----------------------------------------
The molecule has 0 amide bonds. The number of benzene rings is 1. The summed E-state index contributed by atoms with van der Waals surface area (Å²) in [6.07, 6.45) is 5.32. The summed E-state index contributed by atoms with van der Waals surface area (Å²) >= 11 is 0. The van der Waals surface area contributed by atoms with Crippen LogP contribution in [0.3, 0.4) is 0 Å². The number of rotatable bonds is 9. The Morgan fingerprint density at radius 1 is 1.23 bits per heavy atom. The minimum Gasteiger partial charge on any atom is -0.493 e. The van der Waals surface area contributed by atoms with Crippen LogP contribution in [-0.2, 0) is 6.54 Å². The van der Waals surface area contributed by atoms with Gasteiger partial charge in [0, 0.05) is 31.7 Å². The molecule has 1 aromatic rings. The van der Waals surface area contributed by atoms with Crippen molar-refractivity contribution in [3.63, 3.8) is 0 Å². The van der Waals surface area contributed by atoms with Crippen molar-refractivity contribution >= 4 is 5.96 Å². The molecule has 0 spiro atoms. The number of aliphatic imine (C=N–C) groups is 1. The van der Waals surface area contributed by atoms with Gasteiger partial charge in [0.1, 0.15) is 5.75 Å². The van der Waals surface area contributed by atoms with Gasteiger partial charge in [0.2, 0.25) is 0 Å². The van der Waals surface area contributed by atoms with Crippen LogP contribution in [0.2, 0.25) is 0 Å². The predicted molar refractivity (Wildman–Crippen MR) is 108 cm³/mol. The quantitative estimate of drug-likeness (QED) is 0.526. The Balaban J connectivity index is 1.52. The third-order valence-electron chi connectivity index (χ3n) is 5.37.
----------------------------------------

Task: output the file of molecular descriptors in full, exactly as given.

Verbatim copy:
The molecule has 0 amide bonds. The number of benzene rings is 1. The summed E-state index contributed by atoms with van der Waals surface area (Å²) in [6.07, 6.45) is 5.32. The summed E-state index contributed by atoms with van der Waals surface area (Å²) >= 11 is 0. The van der Waals surface area contributed by atoms with Crippen LogP contribution in [0.3, 0.4) is 0 Å². The number of rotatable bonds is 9. The Morgan fingerprint density at radius 1 is 1.23 bits per heavy atom. The minimum Gasteiger partial charge on any atom is -0.493 e. The van der Waals surface area contributed by atoms with Crippen LogP contribution in [-0.2, 0) is 6.54 Å². The van der Waals surface area contributed by atoms with Gasteiger partial charge in [0, 0.05) is 31.7 Å². The molecule has 1 aromatic rings. The van der Waals surface area contributed by atoms with Crippen molar-refractivity contribution in [3.63, 3.8) is 0 Å². The van der Waals surface area contributed by atoms with Crippen molar-refractivity contribution >= 4 is 5.96 Å². The molecule has 0 spiro atoms. The number of aliphatic imine (C=N–C) groups is 1. The van der Waals surface area contributed by atoms with Gasteiger partial charge in [0.1, 0.15) is 5.75 Å². The van der Waals surface area contributed by atoms with Gasteiger partial charge in [0.2, 0.25) is 0 Å². The van der Waals surface area contributed by atoms with Crippen LogP contribution in [0.2, 0.25) is 0 Å². The predicted molar refractivity (Wildman–Crippen MR) is 108 cm³/mol. The quantitative estimate of drug-likeness (QED) is 0.526. The Balaban J connectivity index is 1.52. The third-order valence-electron chi connectivity index (χ3n) is 5.37.